Some people argue that shame towards God is just another form of guilt (technically, it is God who will judge us), and thus it does not really originate from within. Although convenient, I would argue that the premise is inherently false based upon the process through which shame develops. The relationship between guilt and shame is interesting, and it’s clear that they’re not mutually exclusive phenomena. Obviously, as children, we acquire moral values as modeled by the main actors in our social environment (primarily parents, of course, but I wanted to leave the door open for other possibilities, such as grandparents, teachers, etc., based upon circumstance). These values are communicated to us either directly or indirectly, and eventually become the moral compass by which we guide our behavior. Our fitrah, or our natural inclination towards good and truth, subsequently becomes skewed as a result of our ecological context. Thus, it’s our social environment that lays out the blueprint upon which our moral framework is constructed. Afterwards, we’re only able to question the moral framework when we finally reach an age with a sufficiently developed cognitive faculty (obviously, not everyone chooses to question their moral upbringing for countless of psychological, emotional and rational reasons). Ultimately, whatever our social context makes us feel guilty about in our upbringing is what dictates our feelings of shame later in life, unless we question the moral framework upon which the guilt was established when we’re older.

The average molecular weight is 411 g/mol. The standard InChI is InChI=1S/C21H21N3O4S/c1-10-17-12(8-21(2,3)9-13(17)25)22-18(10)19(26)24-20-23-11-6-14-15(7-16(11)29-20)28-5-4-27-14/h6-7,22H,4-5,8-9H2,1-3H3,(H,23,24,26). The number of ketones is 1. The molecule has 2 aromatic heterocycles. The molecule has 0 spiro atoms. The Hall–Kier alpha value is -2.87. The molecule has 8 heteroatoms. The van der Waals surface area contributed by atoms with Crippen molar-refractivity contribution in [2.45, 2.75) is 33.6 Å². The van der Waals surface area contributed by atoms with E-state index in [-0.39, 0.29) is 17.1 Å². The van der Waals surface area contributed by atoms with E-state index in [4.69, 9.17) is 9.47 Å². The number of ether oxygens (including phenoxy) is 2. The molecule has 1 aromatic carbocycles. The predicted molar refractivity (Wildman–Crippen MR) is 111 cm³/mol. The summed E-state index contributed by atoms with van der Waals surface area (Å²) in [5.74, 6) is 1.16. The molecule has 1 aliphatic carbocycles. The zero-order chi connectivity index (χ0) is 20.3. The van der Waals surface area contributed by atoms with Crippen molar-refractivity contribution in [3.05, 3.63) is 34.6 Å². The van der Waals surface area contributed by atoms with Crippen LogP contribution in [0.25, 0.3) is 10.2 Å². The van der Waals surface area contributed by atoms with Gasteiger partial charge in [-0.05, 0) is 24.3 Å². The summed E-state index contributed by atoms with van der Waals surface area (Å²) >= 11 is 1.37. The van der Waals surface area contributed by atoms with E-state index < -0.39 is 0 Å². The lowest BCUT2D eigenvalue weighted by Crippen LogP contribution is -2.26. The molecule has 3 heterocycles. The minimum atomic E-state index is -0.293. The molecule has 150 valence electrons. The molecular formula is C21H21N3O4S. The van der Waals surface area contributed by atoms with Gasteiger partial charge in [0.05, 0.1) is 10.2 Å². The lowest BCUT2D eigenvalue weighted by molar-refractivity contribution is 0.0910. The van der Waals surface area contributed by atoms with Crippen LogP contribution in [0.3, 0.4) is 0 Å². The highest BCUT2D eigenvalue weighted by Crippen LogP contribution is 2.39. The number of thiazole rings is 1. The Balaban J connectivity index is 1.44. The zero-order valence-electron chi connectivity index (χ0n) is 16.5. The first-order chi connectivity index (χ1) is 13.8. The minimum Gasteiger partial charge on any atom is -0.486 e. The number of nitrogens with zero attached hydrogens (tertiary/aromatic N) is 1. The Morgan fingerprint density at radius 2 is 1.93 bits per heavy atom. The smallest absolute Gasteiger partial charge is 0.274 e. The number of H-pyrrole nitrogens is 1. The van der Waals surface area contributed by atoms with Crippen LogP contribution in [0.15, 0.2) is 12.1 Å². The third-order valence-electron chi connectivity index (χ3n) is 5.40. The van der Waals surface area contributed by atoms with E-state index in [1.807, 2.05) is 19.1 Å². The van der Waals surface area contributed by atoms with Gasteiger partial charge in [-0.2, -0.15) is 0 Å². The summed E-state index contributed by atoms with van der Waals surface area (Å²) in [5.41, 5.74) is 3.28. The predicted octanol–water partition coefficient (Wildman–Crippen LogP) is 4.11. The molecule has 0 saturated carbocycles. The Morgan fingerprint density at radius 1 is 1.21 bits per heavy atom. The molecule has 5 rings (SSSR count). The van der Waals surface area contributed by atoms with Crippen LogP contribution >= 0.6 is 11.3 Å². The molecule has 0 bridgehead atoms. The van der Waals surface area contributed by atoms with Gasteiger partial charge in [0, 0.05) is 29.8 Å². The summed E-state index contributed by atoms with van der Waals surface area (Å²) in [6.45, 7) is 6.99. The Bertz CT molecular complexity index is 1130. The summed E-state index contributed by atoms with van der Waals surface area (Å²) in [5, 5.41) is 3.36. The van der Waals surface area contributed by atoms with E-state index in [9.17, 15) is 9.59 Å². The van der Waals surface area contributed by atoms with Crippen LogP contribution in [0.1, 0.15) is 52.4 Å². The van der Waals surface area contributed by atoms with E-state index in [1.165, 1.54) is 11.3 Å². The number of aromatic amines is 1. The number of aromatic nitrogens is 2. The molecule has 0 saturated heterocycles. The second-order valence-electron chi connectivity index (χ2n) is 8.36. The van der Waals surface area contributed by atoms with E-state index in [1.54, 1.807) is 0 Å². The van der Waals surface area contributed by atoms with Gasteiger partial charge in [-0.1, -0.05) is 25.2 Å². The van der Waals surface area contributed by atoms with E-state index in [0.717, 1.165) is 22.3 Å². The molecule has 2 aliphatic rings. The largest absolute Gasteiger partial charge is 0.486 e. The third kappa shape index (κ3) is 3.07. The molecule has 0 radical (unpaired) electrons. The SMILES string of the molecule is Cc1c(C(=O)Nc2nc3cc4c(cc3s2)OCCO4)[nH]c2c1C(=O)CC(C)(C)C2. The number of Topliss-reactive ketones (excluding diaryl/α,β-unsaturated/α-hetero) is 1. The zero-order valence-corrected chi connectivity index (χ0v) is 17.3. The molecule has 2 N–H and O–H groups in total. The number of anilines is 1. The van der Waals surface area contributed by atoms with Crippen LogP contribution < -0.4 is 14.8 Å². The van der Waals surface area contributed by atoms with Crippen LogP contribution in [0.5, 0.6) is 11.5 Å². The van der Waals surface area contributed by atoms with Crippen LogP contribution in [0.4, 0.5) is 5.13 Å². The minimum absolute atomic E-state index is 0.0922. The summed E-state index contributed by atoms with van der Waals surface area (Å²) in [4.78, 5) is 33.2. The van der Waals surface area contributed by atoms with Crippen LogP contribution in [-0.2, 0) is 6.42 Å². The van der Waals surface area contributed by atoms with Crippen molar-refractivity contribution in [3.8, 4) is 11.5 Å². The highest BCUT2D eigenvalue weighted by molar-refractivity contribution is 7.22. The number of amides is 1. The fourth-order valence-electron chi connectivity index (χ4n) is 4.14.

In the case of God’s moral framework, one must perhaps make a distinction between adults who have accepted His moral framework to be true, as opposed to those who didn't In the first case it’s clear: if someone acknowledges the truth of God’s existence as an adult (in Islam’s case, by means of the Quran’s and the Prophet Mohamed’s veracity), then the regret that results from sin is a sincere feeling of shame that intends to reconnect that person with God, for they believe that the sin in-and-of-itself is evil. If, on the other hand, the religious framework has not been internalized, and it’s instead imposed upon the adolescent/adult by their social environment (parents, friends, mosques, etc.), then sinning may only result in feelings of guilt; an externally-induced emotion which the individual may not necessarily agree with or understand, but feels bad due to the social environment’s consequential lack of approval.